The Yankee Analysts' May 2011 Monthly Wrap-Up

Where are all the A-Jax lovers now? (photo c/o Getty Images)

For the April 2011 Monthly Wrap-Up, please click here.

By now we’re all aware of the rather erratic month the Yankees experienced in May. This rollercoaster ride featured a six-game losing streak — the team’s longest since 2007 — yet the Yankees still managed to eke out a winning record, going 15-14, and maintained their hold on first place, despite being bumped out of the top perch for a couple of days.

Strangely enough, one of the Yankees’ tried-and-true advantages — their home ballpark — hasn’t been terribly friendly to the team this season, and in fact, their 6-7 record marked their first losing month at home in new Yankee Stadium history.

For no apparent reason, the Yankees have hit .262/.349/.455 on the road compared to .247/.326/.440 at home this season. While it’s nice to see the Yankees take care of business on the road — considering they historically tend to hit quite a bit less proficiently when away from the Bronx — the team will need to start hitting the way it usually does at home as the season progresses.

Here’s how the offense performed in May 2011, sorted by fWAR. I’ve also gone ahead and highlighted the team leaders (among the starters) in each category.

Curtis Granderson continued his incredible season in May, posting a team-best .439 wOBA (after a .402 wOBA in April). Mark Teixeira and Alex Rodriguez tied for second-most valuable on the team in terms of fWAR, which is ideally right where you’d like your 3-4 hitters to be, although Tex was far more impressive in May. Alex’s triple-slash of .286/.325/.403 is pretty puny for him, though given that he’d sunk to considerable depths for a good portion of May before starting to pull himself out, I suppose we should be reasonably happy with how he finished out the month. Still, I’d like to see more power production out of A-Rod.

Brett Gardner turned his season around in May, while Russell Martin cooled off a fair amount from his torrid April but still posted an excellent month for a backstop. Derek Jeter fortunately managed to snap out of his woeful April with a fairly respectable .324 wOBA, though he’s still leading the world in GB%, and the fact that his OBP (.326) and SLG (.329) are nearly identical is terrible. The only AL shortstops with enough PAs to qualify for the leaderboard with lower fWARs than Derek are Alcides Escobar and Cliff Pennington — not exactly stellar company. I’ll admit that Jeter has certainly looked better at various times throughout May, but I’m still not convinced that he’ll be an asset instead of a drag on the team for the rest of the year.

Jorge Posada, despite posting one of the better OBPs on the team in May, still managed to provide negative value, primarily due to the fact that he only had five extra-base hits all month, none of which were home runs. And Nick Swisher — despite also getting on-base at a decent clip — continued his season-long slump, and was no better than a replacement-level player in May (0.0 fWAR).

Here are the offense’s season-long numbers for your reference:

As you already knew, it’s been the Curtis Granderson show in 2011, with Alex Rodriguez having a good (.370 wOBA), albeit not-quite-where-we’d-like-him-to-be offensive season, and Mark Teixeira tearing it up. Though Robinson Cano‘s at a .363 wOBA on the season, his .321 OBP is miserable, and it’d be great to see him working the count just a tad more (that 3.6% BB% is the 4th-lowest among qualified hitters in the AL) and stop hacking at every single pitch he sees, but at this point I suppose Robbie is what he is. Still, we know he can be even better.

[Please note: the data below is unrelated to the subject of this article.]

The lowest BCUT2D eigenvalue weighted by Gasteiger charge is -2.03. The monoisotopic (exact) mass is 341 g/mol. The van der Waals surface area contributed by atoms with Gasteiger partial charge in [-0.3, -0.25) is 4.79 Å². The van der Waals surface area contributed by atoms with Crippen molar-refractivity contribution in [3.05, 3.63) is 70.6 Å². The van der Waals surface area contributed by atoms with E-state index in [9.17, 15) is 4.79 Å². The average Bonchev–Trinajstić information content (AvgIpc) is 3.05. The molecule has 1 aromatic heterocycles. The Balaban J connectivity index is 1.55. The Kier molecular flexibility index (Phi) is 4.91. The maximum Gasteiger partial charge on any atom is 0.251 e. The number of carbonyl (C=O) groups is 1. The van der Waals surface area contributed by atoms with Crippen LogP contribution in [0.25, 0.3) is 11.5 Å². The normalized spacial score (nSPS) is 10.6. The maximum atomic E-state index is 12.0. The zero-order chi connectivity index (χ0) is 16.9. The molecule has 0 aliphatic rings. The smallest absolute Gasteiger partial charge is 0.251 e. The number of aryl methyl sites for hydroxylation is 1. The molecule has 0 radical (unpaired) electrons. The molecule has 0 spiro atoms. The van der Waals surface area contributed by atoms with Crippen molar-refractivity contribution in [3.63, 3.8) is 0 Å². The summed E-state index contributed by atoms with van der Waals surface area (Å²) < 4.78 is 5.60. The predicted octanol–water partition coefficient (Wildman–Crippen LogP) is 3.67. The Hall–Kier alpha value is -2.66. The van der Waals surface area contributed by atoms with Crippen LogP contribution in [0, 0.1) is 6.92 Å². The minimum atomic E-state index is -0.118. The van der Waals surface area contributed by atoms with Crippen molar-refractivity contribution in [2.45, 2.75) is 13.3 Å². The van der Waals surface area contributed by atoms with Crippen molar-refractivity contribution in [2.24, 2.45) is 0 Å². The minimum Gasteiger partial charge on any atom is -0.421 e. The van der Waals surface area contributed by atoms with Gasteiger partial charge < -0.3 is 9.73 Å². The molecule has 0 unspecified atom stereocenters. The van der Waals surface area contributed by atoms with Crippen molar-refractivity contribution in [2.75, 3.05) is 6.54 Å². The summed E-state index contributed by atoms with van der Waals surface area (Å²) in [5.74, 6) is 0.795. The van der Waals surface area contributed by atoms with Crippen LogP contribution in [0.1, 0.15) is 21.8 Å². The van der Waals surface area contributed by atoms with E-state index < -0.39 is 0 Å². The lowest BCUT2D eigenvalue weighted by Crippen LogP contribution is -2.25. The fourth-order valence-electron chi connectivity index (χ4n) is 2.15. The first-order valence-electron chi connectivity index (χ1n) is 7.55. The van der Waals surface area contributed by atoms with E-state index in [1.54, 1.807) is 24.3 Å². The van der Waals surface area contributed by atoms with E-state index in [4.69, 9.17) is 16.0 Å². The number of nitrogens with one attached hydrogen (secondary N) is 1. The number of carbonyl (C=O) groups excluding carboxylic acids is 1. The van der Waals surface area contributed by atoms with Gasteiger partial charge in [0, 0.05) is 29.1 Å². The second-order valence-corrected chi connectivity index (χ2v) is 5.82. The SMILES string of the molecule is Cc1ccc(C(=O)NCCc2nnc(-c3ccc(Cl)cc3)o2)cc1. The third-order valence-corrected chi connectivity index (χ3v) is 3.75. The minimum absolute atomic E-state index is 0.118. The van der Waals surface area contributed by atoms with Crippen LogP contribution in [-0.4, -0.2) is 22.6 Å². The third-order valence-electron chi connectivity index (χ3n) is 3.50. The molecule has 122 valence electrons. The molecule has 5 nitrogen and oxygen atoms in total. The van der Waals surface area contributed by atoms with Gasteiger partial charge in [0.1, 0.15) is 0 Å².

Though Brett Gardner’s picked his game up since April, he’s still been slightly below league average (95 OPS+), but if you want to know why the Yankees — despite leading the American League in runs scored per game and wOBA — seem to somewhat regularly fall into collective offensive funks when behind, look no further than the fact that the team has had to pencil in three near-automatic outs into the lineup almost every game in Derek Jeter, Nick Swisher and Jorge Posada. While I still expect Swisher to get it together, Jeter’s slump had been an ongoing saga, while at this point I think it may be safe to say that Posada is cooked. Many figured if Posada was still struggling come June that we’d see Jesus Montero‘s long-awaited pinstripe debut — I know there’s been some hesitancy among the online Yankee community regarding bringing Montero up due to his slow start to the season by his standards (.306/.342/.410; .333 wOBA), but Jorge can only continue to play so poorly (he’s nearly cost the team a full win by himself), before he forces the team to pull the trigger on Montero.

Here’s what the pitching staff did in May, sorted by fWAR (yellow highlights indicate the starter that did best in a given category; orange highlights reflect which reliever did best. For relievers, I limited the “team leader” designation to pitchers that threw more than five innings):

May was the CC Sabathia and Bartolo Colon show on the starting end of the equation, while David Robertson performed yeoman’s work out of the bullpen. His 17.25 K/9 is absurd, although it comes with an equally absurd 8.25 BB/9. Still, whatever D-Rob is doing is working, as batters hit just .159 off of him, helping him post a team-low 0.75 ERA and 1.86 FIP. Though the results haven’t always been pretty, Joba Chamberlain quietly had a strong month, with a team-low WHIP and an absurd 98% strand rate. It’s no surprise that the Yankee bullpen currently ranks at the very top of the American League in both ERA and FIP.

Here are the pitching staff’s seasonal numbers, for additional context:

CC Sabathia’s been rather quietly having a monster season, and is tied for 2nd in the AL with Felix Hernandez with 2.2 fWAR. I’m guessing he’s mostly flown under the radar due to the fact that, while he’s been quite good, he hasn’t really been overwhelmingly dominatingly good. His best overall game was his second start of the season against Minnesota, when he gave up a mere two hits over seven shutout innings and retired the last 17 men he faced in a row. His second-best was probably the start against Toronto last week, where he went nine and retired the last 15 men he faced, but he also gave up four runs on eight hits. In fact, outside of that start against Minnesota, CC’s given up at least five hits in every single start — not that hits-against are necessarily an indication of how well or poor one pitched, but combined with a third straight season with a declining K/9, it’s made CC seem, well, more hittable than usual. Regardless, he’s currently posting what would be the best ERA and FIP of his Yankee career, so I’ll shut up now and let CC continue to do his thing.

I’ve sung Colon’s praises quite a bit, so no need to rehash that here, and the numbers show that he’s been the Yankees’ second-best starter on the season. While Freddy Garcia‘s performed about as well as I think most of us would have hoped for/expected, the two biggest rotation disappointments (non-Phil Hughes division) on the season would have to be A.J. Burnett and Ivan Nova. Burnett’s been better than expected, only because he really couldn’t have been worse than he was in 2010, but he’s still been pretty erratic; and Nova’s been all over the place, and his inability to miss bats hasn’t exactly inspired a ton of confidence when he takes the hill.